Loakal moves from downtown Oakland to gorgeous space in Jack London Square. New pop up location is at 550 2nd Street. Open Tuesday thru Sunday. 1130-530. Find Oakland based artists and designers. Current gallery show features Scott Hove and Jessica Hess.
SAN JOSE, Calif. — Etched into the base of Google’s new wireless home media player that was introduced on Wednesday, is its most intriguing feature. On the underside there is a simple laser-etched inscription: “Designed and Manufactured in the U.S.A.”
The Google executives and engineers who decided to build the player, the Nexus Q, here are engaged in an experiment in American manufacturing. “We’ve been absent for so long, we decided why don’t we try it and see what happens?” said Andy Rubin, the Google executive who leads the company’s Android mobile business.
Google is not saying a lot about its domestic manufacturing, declining even to disclose publicly where the factory is in Silicon Valley. It also is not saying much about the source of many of its parts in the United States. And Mr. Rubin said the company was not engaged in a crusade
Still, the project will be closely watched by other electronics companies. It has become accepted wisdom that consumer electronics products can no longer be made in the United States. During the last decade, low-cost Chinese labor and looser environmental regulations have virtually erased what was once a vibrant American industry.
Since the 1990s, one American company after another, including Hewlett-Packard, Dell and Apple, has become a design and marketing shell, with huge work forces deployed at contract manufacturers in Shenzhen and elsewhere in China.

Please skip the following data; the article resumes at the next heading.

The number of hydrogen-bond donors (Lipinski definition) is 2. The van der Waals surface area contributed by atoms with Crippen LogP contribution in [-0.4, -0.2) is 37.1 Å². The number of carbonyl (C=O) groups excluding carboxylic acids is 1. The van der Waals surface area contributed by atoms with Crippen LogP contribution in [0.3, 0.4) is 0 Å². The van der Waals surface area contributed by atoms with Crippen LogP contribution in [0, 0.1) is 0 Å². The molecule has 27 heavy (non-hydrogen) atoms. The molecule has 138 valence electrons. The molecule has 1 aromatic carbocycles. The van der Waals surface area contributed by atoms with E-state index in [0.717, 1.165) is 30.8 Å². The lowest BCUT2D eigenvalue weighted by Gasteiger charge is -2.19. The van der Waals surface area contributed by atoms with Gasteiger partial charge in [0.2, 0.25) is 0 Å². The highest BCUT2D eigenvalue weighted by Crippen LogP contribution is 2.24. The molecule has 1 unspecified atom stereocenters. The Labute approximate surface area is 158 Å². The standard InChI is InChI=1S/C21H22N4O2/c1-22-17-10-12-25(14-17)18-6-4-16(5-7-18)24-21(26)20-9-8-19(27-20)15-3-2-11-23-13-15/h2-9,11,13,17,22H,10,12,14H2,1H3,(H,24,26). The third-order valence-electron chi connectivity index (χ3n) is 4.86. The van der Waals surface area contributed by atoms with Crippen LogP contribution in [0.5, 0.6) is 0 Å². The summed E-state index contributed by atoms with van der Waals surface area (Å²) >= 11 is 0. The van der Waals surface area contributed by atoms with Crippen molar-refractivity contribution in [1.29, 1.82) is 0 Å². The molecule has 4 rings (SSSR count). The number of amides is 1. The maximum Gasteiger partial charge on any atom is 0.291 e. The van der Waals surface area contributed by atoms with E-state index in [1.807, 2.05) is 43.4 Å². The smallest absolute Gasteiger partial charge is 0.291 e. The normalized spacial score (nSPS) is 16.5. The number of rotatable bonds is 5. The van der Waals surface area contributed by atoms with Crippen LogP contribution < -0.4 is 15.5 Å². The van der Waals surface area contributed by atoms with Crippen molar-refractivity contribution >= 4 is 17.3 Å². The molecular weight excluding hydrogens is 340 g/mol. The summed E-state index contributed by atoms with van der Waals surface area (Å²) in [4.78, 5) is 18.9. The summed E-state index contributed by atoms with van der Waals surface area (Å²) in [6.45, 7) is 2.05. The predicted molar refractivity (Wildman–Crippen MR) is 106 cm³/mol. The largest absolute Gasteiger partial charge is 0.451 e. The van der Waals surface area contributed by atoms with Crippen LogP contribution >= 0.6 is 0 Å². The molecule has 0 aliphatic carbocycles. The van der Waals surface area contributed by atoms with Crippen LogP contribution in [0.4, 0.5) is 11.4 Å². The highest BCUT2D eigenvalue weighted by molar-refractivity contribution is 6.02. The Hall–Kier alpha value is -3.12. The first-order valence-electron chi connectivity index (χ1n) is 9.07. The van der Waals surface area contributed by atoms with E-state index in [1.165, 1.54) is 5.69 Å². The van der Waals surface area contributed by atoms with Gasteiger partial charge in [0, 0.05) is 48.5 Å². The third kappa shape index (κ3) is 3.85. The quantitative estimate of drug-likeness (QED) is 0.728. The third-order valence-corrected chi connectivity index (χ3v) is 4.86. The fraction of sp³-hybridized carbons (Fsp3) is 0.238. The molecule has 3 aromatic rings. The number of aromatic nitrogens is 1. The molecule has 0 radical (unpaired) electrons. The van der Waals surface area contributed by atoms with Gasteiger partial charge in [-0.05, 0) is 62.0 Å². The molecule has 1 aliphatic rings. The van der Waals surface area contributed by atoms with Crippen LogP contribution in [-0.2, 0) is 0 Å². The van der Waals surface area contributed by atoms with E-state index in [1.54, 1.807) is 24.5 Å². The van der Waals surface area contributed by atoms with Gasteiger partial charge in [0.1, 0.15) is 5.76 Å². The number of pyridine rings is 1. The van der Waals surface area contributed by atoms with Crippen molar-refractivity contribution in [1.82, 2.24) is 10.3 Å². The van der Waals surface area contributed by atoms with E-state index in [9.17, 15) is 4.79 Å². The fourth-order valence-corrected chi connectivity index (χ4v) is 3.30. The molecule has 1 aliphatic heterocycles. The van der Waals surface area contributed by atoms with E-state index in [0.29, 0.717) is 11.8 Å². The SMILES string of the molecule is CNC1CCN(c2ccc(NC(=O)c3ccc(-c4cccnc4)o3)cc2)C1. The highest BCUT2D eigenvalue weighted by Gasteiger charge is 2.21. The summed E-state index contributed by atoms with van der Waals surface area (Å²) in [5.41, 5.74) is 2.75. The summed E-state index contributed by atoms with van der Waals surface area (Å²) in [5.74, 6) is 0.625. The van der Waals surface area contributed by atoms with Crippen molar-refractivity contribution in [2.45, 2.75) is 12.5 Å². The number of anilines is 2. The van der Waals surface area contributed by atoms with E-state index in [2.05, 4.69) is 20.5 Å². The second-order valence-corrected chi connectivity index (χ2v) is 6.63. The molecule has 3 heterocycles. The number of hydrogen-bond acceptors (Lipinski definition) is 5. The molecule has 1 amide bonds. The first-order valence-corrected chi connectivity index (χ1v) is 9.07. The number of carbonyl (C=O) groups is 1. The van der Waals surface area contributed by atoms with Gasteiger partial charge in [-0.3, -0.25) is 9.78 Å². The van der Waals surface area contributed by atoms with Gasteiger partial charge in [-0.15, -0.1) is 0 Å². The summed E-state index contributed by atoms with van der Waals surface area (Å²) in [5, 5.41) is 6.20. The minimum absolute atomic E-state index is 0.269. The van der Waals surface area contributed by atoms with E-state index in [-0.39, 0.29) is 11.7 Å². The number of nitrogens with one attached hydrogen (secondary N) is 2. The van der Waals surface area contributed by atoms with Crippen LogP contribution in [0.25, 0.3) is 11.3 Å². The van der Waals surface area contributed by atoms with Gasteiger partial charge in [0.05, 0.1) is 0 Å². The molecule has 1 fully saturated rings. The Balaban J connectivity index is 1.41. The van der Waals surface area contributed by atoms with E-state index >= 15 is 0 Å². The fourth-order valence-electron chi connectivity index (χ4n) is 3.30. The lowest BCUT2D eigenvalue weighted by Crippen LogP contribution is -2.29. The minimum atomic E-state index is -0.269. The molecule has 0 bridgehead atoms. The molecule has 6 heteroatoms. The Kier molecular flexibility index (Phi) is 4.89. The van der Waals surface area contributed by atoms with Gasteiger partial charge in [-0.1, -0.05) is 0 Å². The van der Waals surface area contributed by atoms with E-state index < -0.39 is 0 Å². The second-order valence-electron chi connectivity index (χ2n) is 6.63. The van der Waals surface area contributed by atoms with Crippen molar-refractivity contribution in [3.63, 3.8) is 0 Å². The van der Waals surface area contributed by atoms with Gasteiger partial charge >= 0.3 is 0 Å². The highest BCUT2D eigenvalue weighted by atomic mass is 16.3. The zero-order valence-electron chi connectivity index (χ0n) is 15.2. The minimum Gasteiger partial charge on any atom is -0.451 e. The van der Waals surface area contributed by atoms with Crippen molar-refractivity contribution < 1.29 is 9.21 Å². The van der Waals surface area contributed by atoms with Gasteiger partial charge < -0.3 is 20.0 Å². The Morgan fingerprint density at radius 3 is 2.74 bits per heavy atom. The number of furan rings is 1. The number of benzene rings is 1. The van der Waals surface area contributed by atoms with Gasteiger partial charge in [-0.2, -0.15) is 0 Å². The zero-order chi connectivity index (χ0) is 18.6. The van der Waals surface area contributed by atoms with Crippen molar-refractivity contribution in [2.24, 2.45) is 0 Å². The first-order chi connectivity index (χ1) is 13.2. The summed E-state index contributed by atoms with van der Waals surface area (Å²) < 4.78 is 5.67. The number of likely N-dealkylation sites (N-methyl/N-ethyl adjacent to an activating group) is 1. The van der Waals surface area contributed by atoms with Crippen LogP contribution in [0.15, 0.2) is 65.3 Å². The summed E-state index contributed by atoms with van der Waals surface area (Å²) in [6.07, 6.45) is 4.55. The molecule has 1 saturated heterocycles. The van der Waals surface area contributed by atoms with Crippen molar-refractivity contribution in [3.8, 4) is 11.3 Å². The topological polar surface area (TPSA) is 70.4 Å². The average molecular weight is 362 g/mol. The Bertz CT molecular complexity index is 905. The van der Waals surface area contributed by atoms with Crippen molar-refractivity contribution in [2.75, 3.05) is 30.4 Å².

Now that trend is showing early signs of reversing.
It’s a trickle, but American companies are again making products in the United States. While many of those companies have been small, like ET Water Systems, there have also been some highly visible moves by America’s largest consumer and industrial manufacturers. General Electric and Caterpillar, for example, have moved assembly operations back to the United States in the last year. Analysts have speculated that Apple may be planning to follow suit, but a company spokesman denied the rumors.
There is no single reason for the return. Rising labor and energy costs have made manufacturing in China significantly more expensive; transportation costs have risen; companies have become increasingly aware of the risks of the theft of intellectual property when products are made in China; and in a business where time-to-market is a competitive advantage, it is easier for engineers to drive 10 minutes on the freeway to the factory than to fly for 16 hours.
That was true for ET Water Systems, a California company. “You need a collaboration that is real time,” said Pat McIntyre, chief executive of the maker of irrigation management systems that recently moved its manufacturing operation from Dalian, China, to Silicon Valley. “We prefer local, frankly, because sending one of our people to China for two weeks at a time is challenging.”
Harold L. Sirkin, a managing director at Boston Consulting Group, said, “At 58 cents an hour, bringing manufacturing back was impossible, but at $3 to $6 an hour, where wages are today in coastal China, all of a sudden the equation changes.”
The firm reported in April that one-third of American companies with revenue greater than $1 billion were either planning or considering to move manufacturing back to the United States. Boston Consulting predicted that the reversal could bring two million to three million jobs back to this country.
“The companies who are investing in technology in the U.S.A. are more imble and agile,” said Drew Greenblatt, president and owner of Marlin Steel Wire Products in Baltimore, which continues to manufacture in the United States by relying on automation technologies. “Parts are made quicker, and the quality is better.”